Iliad begat Aenid begat Commedia…Virgil links two classic works 2,000 years apart with a masterpiece of his own, wherein Aeneas goes to Rome and wreaks Trojan revenge on the successors of Attic Greece, with everyone satisfyingly getting what’s coming to them. Full of images and phrases resplendent either in English or in dodgy Latin.
Thus Walter Pater (in Appreciations) “I am reading over again the Aeneid, certain verses of which I repeat to myself to satiety. There are phrases there which stay in one’s head, by which I find myself beset, as with those musical airs which are for ever returning, and cause you pain, you love them so much. I observe that I no longer laugh much, and am no longer depressed.” ( Earworm.)
Virgil should not be overlooked: he should be drilled into the heads of schoolchildren (for their own good, to cure their terrible mental stooping!) And should any educator object to or shirk this responsibility, they shall go to a place where the locals ausi mones immane nefas ausoque potiti (purpose dreadful deeds and get their way).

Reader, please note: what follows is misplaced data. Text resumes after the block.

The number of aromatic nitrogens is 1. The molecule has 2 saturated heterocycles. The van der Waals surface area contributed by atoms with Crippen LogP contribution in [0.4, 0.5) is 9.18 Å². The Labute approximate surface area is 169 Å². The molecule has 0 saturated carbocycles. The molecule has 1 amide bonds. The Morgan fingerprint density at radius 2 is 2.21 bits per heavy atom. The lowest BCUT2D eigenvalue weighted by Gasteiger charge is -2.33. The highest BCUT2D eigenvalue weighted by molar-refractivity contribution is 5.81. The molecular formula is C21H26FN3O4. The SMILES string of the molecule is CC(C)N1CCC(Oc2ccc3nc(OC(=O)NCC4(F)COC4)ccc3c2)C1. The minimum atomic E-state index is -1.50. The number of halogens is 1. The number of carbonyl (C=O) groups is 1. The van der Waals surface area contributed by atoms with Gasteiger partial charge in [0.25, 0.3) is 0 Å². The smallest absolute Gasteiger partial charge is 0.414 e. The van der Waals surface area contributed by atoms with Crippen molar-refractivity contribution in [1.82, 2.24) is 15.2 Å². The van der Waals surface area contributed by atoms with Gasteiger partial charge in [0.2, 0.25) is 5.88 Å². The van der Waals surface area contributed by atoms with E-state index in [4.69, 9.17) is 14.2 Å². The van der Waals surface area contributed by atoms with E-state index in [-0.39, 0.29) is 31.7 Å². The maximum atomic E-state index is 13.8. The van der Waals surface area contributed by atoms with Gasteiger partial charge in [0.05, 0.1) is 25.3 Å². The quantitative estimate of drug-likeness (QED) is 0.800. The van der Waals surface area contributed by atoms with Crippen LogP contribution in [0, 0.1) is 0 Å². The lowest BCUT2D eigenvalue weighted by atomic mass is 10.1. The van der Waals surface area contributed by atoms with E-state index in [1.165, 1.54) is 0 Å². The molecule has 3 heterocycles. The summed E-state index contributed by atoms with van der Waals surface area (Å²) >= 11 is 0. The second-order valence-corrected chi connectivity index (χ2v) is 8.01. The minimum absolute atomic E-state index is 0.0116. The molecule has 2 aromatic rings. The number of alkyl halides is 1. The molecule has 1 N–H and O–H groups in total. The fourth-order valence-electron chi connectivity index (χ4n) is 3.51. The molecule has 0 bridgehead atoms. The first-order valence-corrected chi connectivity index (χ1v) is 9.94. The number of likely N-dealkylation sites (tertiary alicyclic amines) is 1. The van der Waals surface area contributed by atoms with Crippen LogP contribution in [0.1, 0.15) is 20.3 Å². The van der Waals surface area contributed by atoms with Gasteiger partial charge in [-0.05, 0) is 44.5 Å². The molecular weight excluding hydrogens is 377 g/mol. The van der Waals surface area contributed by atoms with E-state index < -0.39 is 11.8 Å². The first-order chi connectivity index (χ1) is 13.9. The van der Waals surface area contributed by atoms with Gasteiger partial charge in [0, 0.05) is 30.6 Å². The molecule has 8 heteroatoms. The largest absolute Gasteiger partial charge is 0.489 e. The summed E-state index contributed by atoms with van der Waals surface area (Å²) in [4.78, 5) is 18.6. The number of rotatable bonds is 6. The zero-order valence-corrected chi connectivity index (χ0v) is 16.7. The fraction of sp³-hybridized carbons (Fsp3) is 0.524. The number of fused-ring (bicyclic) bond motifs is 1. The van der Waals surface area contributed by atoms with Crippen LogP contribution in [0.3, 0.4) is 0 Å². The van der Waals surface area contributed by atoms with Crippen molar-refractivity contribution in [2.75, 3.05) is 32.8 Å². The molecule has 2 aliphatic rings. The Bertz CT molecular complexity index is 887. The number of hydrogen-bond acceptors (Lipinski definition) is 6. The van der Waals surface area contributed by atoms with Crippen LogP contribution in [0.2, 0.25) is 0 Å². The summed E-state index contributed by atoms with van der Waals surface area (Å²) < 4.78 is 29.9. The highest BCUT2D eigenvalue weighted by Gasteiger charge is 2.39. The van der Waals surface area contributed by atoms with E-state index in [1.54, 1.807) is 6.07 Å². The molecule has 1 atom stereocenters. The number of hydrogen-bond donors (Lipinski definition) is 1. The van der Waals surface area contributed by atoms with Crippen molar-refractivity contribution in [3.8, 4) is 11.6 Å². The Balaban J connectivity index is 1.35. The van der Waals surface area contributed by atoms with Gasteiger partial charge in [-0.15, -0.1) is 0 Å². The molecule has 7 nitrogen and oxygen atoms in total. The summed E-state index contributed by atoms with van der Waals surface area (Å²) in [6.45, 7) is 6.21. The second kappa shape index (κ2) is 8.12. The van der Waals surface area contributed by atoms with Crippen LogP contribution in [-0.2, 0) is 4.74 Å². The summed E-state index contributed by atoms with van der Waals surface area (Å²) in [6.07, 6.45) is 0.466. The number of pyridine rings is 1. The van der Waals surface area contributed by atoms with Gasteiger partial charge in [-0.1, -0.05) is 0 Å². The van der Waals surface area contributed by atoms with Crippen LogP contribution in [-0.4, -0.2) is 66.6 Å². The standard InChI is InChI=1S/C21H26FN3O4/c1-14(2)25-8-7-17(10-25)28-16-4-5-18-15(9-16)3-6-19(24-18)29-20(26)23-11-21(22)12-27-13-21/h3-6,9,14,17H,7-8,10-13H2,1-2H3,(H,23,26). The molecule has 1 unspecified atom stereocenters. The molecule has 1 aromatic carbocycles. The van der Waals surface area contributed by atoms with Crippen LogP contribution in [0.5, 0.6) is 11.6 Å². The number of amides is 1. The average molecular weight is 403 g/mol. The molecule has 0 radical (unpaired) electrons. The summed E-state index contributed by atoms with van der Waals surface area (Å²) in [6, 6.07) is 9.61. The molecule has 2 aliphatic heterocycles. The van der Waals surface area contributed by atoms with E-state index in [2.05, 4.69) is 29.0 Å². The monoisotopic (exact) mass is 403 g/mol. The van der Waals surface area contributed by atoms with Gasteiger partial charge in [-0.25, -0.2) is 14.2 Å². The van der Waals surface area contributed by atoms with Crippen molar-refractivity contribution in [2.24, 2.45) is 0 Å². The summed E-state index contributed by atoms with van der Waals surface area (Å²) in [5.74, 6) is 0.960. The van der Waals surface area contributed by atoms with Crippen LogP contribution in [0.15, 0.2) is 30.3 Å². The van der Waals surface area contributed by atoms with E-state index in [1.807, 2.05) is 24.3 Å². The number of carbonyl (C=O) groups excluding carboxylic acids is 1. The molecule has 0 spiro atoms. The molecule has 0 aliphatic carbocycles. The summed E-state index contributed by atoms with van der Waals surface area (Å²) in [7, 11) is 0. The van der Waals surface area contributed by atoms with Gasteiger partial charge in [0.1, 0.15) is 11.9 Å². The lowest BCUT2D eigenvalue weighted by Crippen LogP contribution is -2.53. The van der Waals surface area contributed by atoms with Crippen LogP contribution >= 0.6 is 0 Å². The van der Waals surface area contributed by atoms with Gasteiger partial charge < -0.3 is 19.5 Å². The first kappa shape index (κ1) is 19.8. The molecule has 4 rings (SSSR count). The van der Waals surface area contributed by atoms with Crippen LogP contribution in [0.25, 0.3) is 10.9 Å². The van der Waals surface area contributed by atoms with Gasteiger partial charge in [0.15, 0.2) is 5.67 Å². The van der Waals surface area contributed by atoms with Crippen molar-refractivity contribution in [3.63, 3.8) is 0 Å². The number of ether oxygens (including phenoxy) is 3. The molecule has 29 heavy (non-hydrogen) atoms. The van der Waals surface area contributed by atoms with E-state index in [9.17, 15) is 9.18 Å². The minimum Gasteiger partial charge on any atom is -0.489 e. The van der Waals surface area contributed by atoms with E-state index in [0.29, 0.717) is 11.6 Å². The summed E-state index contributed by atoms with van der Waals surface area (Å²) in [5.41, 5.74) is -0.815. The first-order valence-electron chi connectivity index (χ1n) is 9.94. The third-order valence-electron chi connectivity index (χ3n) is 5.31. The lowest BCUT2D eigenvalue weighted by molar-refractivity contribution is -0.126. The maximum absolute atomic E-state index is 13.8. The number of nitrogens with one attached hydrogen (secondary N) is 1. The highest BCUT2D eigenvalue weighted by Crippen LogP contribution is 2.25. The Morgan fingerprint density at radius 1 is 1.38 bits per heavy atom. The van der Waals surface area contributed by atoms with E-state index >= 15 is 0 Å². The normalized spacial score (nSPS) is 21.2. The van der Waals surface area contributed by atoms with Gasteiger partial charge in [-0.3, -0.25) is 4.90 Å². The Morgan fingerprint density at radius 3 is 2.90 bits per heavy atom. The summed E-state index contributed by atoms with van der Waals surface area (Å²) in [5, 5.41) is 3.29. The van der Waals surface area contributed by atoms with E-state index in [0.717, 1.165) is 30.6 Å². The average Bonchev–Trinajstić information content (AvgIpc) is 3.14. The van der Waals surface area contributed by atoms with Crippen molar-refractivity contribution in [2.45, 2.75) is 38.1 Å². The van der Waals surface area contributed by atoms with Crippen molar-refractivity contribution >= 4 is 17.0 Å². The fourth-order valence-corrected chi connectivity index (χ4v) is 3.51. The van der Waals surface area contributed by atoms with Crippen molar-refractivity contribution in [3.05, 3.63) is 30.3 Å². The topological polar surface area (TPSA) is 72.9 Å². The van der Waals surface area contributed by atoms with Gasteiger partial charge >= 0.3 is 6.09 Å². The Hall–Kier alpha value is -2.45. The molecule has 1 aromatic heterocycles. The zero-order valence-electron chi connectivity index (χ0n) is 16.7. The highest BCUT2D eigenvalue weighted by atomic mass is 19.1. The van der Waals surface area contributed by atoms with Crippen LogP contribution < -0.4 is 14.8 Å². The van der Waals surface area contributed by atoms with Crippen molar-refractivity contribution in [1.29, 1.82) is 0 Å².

TVC recommends the modern translation by Robert Fitzgerald or the crusty, the fin-de-siècle (1890) rendering into English prose by John Conington, if you can’t find the Loeb 2 volume edition by Fairclough & Goold, that is.
The great conclusion, as rendered by Virgil (per Conington): “‘What, with my friend’s trophies upon you, would you escape my hand? It is Pallas, Pallas, who with this blow makes you his victim, and gluts his vengeance with your accursed blood.’ With these words, fierce as flame, he plunged the steel into the breast that lay before him. That other’s frame grows chill and motionless, and the soul, resenting its lot, flies groaningly to the shades.”